There’s no easy way to break up with someone. Regardless of who comes to the point of realizing the relationship isn’t working – even if you both agree – someone always gets hurt.
While going through my first, [significant relationship] break up at the age of 28, I cried so hard my eyes were nearly swollen shut. I whaled in agony on the shoulder of one of my closest friends.
“I can literally feel my heart being ripped apart.”
Kimmy was all too familiar at the time, as she recently weathered a divorce, which often left her curled up in her walk-in closet, while her toddler was at day care. If anyone knew heartbreak, it was Kimmy.
“I know, honey. I know. What do you think all those songs are about? All those sappy movies? Everybody goes through this – and it sucks.”
I appreciated her trying to talk me off the ledge, and taking me in when I couldn’t bear sleeping alone.
The months following my newly found single status were a mixture of tears, alcohol, and sleeping way too much. Too depressed to eat, I dropped a few dress sizes, and lost an insane amount of energy. I don’t recommend the Heartbreak Diet to anyone.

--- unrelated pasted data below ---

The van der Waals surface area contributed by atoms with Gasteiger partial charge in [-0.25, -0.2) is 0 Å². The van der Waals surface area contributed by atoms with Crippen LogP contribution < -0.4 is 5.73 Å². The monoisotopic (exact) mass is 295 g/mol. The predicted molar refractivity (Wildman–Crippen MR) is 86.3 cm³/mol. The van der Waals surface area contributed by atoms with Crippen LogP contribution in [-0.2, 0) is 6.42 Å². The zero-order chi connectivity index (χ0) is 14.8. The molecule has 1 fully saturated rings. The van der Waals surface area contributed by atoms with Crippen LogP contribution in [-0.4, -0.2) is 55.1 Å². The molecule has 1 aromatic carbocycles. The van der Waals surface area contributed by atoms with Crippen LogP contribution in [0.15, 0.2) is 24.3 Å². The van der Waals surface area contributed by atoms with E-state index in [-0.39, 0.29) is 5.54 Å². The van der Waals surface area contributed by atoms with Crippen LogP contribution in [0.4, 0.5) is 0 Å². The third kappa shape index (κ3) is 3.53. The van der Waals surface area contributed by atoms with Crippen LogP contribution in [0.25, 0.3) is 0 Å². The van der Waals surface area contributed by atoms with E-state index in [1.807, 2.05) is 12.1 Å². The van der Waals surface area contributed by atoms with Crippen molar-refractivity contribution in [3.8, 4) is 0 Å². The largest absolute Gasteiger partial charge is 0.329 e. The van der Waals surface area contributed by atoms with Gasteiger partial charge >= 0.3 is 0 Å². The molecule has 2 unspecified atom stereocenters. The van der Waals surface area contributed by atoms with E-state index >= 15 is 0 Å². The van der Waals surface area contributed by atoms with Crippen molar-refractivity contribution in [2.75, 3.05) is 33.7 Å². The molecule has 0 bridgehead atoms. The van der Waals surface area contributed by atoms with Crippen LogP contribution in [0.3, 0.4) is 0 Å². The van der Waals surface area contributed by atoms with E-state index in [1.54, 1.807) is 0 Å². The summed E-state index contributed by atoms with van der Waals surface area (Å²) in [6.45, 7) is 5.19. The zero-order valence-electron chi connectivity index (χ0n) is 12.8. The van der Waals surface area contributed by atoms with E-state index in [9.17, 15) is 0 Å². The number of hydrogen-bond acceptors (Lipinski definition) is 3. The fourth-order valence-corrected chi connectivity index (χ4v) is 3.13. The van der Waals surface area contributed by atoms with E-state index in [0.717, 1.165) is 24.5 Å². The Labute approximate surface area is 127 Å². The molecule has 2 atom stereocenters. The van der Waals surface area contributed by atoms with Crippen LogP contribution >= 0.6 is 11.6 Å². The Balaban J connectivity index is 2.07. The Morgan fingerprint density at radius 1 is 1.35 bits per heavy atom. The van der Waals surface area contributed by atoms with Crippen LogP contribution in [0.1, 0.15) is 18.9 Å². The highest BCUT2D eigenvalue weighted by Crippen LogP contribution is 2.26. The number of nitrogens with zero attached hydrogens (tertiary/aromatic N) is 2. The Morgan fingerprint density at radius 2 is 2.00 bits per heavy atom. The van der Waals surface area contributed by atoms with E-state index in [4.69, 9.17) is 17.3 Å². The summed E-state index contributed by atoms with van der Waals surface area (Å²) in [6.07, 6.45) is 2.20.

Fast forward fifteen years, and it isn’t any easier. Sure, we’re wiser in our older age, but when it comes to matters of the heart – aren’t we all just as fragile?
I don’t have much experience playing offense in a relationship. I’ve always been the one on the receiving end of the news that I wasn’t the one. As I work on myself in therapy, I’m learning that my love patterns make perfect sense. I chose unavailable men to avoid getting hurt. It’s an emotional oxymoron, I know, but if you’re dealing with trust issues or come from a long line of unhealthy relationships, you’re probably nodding in agreement.
Self-esteem is something that happens when we take care of ourselves. We stand up for what we believe, protect our hearts from abuse, and surround ourselves with people who live their lives with dignity and respect.
As I write the chapters in my story, the low self-esteem is so apparent, it sometimes jumps off the page. I’m often frozen in my typing tracks, hovering between tears and head shakes, realizing, with every story, just how obvious my choices were.
Sometimes it takes looking back, to realize just how much you want to move forward.
My relationship rear view mirror has never been clearer these days. I am learning that for me to say “yes” to myself – for my own personal growth and self-esteem, I sometimes need to say “no”. We don’t have to allow ourselves to be in unhealthy situations. We have the choice to walk away.
It’s far from easy, and the tears still fall, but the reward for knowing we are worth saying “yes” to, far outweighs the reasoning of why we’re in unhealthy relationships in the first place.
“Sometimes the hardest part of the journey is believing you’re worthy of the trip.”
Here’s the part where you tell me – have you ever said “no” to someone, to say “yes” to yourself?